New paper on prefects during the Qing using the CGED-Q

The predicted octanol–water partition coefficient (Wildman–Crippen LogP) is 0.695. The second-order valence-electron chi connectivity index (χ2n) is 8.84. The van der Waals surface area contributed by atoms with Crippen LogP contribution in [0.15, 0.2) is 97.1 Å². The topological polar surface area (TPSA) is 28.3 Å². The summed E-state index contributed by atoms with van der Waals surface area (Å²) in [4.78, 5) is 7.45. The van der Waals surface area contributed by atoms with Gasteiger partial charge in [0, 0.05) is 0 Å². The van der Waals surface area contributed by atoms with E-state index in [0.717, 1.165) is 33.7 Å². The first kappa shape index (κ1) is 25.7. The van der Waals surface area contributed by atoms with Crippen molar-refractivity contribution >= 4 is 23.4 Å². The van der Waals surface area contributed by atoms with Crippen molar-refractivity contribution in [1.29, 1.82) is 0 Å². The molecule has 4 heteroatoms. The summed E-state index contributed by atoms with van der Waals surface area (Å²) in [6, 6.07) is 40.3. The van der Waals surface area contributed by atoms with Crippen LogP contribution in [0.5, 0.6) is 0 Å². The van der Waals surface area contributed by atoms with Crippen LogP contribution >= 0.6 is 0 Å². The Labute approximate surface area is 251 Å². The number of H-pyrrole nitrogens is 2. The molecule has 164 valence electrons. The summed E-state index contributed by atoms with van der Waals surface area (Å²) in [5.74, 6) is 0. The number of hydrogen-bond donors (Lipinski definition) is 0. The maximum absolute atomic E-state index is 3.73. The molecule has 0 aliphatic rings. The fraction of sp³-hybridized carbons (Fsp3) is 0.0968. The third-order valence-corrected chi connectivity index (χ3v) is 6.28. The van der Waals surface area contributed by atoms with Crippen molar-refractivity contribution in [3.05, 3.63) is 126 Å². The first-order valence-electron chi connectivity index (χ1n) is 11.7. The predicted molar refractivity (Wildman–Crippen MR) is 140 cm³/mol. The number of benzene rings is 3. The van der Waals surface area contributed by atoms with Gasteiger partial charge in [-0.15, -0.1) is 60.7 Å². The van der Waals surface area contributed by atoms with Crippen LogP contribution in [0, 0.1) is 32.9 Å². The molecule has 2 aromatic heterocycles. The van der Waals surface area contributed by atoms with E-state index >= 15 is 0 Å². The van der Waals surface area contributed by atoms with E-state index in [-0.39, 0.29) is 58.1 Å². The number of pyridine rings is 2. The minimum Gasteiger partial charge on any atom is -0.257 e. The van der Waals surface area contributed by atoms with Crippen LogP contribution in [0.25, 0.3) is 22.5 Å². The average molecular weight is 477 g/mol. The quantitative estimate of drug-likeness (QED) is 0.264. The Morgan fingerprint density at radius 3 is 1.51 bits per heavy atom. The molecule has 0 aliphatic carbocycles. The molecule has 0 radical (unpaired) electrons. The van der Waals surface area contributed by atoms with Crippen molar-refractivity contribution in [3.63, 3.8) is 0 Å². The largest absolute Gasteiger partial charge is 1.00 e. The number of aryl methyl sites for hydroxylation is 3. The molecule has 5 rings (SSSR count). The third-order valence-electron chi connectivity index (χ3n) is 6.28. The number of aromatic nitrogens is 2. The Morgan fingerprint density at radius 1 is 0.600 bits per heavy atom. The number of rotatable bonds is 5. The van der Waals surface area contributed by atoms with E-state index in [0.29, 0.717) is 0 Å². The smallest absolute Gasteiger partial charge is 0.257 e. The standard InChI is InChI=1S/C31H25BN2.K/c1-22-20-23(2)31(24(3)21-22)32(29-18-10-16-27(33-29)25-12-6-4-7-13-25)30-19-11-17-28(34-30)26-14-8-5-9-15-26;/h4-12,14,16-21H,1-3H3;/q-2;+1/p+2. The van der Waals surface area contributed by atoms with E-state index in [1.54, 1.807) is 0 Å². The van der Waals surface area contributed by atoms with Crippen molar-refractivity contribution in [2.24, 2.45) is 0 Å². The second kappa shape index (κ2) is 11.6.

Hu Heng at the Institute of Qing History at Renmin University just published a paper on the appointment of prefects during the Qing, with Bijia Chen and me as second and third authors. The paper makes use of spatial data as well as the government ratings of prefectures that determined who controlled the appointment of their prefects, and makes use of the CGED-Q to examine the qualifications, and previous and subsequent appointments of prefects. The paper is available here: http://dx.doi.org/10.6743%2fNAJ.202008_37.0009 Here is the abstract: